Saturday, September 24, 2005

ISU 'Pathetic' Against Army--Let's Hope It's Not a Cyclone Personality

I was about ready to choke on my nachos and jalapenos last night when Army took a 21-14 halftime lead over Iowa State.

What a horror show it was on ESPN2 by a Cyclone team that hadn’t played since doing a 23-3 number on Iowa nearly two weeks earlier.

This definitely wasn’t the way it was supposed to be for 22nd-ranked Iowa State, which wound up winning, 28-21.

“It was a pathetic performance by Iowa State,” a veteran football-watcher said. “They had Army outweighed by 40 pounds a man.”

To his credit, Iowa State coach Dan McCarney said his team was outplayed and outcoached by the Black Knights in the first half.

Actually, probably even longer than the first half.

Hand it to McCarney, though. He somehow knocked some sense into his players in the more than 3 hours it took to play the game, and they had enough to send their record to 3-0.

But, just like in a 32-21 victory over Division I-AA Illinois State in the opening game of the season, Iowa State wasn’t emotionally or physically ready to play this game.

I wonder if this is going to continue being a problem with Iowa State. I stand on what I said a while back—that there’s no opponent on the schedule the Cyclones can’t beat—but I’m afraid this team is one that could stumble against a Missouri, a Kansas State or a Kansas.

Or all three.

These Black Knights who came damn close to puncturing Iowa State’s dreams, of course, are nothing like the Army teams I grew up watching. Those outfits out of the 1940s had Heisman Trophy winners Doc Blanchard and Glenn Davis [pictured on the Time cover of Nov. 12, 1945 that accompanies this column], and they made America proud.

Not just proud that they were playing football for Army, but that they were representative of everything that was good in those difficult years.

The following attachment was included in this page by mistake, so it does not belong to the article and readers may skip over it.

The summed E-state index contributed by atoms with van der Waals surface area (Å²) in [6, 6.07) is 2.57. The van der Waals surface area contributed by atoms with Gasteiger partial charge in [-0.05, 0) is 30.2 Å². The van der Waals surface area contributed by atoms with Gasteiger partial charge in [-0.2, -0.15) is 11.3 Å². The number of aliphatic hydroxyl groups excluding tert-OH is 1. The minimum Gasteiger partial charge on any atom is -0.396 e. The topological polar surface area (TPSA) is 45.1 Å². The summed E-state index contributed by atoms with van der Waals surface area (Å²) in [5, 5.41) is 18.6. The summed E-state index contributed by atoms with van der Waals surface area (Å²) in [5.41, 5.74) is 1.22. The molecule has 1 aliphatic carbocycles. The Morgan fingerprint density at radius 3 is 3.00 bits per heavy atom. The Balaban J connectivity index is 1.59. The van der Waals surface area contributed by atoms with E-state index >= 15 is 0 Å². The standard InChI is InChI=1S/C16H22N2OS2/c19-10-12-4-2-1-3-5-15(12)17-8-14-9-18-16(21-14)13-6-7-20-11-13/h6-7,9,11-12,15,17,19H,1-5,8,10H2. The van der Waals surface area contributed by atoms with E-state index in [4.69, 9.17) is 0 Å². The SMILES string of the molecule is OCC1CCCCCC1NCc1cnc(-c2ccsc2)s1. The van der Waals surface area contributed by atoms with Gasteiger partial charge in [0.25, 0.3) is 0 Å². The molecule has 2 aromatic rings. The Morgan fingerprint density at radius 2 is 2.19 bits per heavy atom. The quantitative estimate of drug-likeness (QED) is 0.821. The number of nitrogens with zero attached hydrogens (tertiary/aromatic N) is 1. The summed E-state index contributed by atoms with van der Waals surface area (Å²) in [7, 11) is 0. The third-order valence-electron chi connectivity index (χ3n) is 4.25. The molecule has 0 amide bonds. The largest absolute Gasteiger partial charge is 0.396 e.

Today’s Army players are young kids who look like they could be playing for Waukee High School. [Oh, I know, I’m probably thinking that way because I’m a hell of a lot older now]. I noticed a couple of the players last night crying when the TV cameras zoomed in on them just as the game finished.

Somehow, I never thought Glenn Davis and Doc Blanchard ever cried. If they did, I don’t want anyone to tell me.

But the tears last night showed that gone was the 2005 Black Knights’ hope of being the first Army team to beat a ranked opponent since 1972.

They did well just being able to be in the game with a Big 12 Conference team. Army, an 18-point underdog, has no more business playing in a one-touchdown loss against Iowa State than it has pretending it has a major-college football program.

There are plenty of people at West Point who feel the same way. This was supposed to be a two-game series, but Army decided it didn’t want to send its team to Ames next season. So there will be no rematch.

Too bad. I hate to see a team representing the U.S. Military Academy come across as being too timid to strap on its shoulder pads in Jack Trice Stadium.

During the telecast, Army got plenty of commercials out of ESPN2 that said how good it is to be at West Point. The young men in the ads made us all feel good that they’ll be representing our nation around the world in a few years.

I’m sure the gutty performance the Black Knights turned in during the game turned some TV viewers—maybe even some viewers who began the evening wearing Iowa State T-shirts—into Army fans.

The TV announcers made a big deal of saying that Iowa State’s players regarded the journey to West Point as a “business trip.” They mentioned that the Cyclones didn’t tour the grounds, didn’t experience the history.

I think that was a mistake.

This was a once-in-a-lifetime opportunity for many of the players on the Cyclone squad. Some will never again get the chance to see everything there is to see at West Point. Touring the campus of the team you’re going to play the next day is rarely done in college football these days.

The last coach I can recall wanting to do that was Earle Bruce of Iowa State, and he hasn’t worked in Ames since 1978.

But that’s just one of the problems with college football.

The TV announcers also talked a lot about Jason Berryman, the thug who was allowed back on the Iowa State roster this season. They thought it was a bad idea to permit him back, and so do I.

I’ve been saying that for weeks.

And Berryman and others like him elsewhere are also among college football’s problems.

Vol. 4, No. 381
Sept. 24, 2005